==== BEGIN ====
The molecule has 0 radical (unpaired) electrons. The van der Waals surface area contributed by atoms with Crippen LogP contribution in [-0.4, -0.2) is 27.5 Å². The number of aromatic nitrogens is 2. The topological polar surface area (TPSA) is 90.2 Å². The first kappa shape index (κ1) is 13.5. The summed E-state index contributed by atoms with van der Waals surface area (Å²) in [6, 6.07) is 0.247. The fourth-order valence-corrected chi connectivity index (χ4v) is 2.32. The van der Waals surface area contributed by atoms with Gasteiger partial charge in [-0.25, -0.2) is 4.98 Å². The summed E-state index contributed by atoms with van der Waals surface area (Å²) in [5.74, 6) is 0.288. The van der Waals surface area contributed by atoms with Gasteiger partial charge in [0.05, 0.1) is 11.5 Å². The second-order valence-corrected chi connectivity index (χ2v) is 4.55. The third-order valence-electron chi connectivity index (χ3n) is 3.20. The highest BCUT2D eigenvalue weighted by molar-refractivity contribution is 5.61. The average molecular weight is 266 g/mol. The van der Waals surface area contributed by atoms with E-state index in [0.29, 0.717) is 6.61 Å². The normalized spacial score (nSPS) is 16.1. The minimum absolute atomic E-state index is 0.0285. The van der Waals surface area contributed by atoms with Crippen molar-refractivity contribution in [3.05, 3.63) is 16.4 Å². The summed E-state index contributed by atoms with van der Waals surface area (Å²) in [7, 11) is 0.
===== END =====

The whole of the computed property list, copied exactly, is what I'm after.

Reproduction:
The molecule has 0 radical (unpaired) electrons. The van der Waals surface area contributed by atoms with Crippen LogP contribution in [-0.4, -0.2) is 27.5 Å². The number of aromatic nitrogens is 2. The topological polar surface area (TPSA) is 90.2 Å². The first kappa shape index (κ1) is 13.5. The summed E-state index contributed by atoms with van der Waals surface area (Å²) in [6, 6.07) is 0.247. The fourth-order valence-corrected chi connectivity index (χ4v) is 2.32. The van der Waals surface area contributed by atoms with Gasteiger partial charge in [-0.25, -0.2) is 4.98 Å². The summed E-state index contributed by atoms with van der Waals surface area (Å²) in [5.74, 6) is 0.288. The van der Waals surface area contributed by atoms with Gasteiger partial charge in [0.05, 0.1) is 11.5 Å². The second-order valence-corrected chi connectivity index (χ2v) is 4.55. The third-order valence-electron chi connectivity index (χ3n) is 3.20. The highest BCUT2D eigenvalue weighted by molar-refractivity contribution is 5.61. The average molecular weight is 266 g/mol. The van der Waals surface area contributed by atoms with E-state index in [0.29, 0.717) is 6.61 Å². The normalized spacial score (nSPS) is 16.1. The minimum absolute atomic E-state index is 0.0285. The van der Waals surface area contributed by atoms with Crippen molar-refractivity contribution in [3.05, 3.63) is 16.4 Å². The summed E-state index contributed by atoms with van der Waals surface area (Å²) in [7, 11) is 0.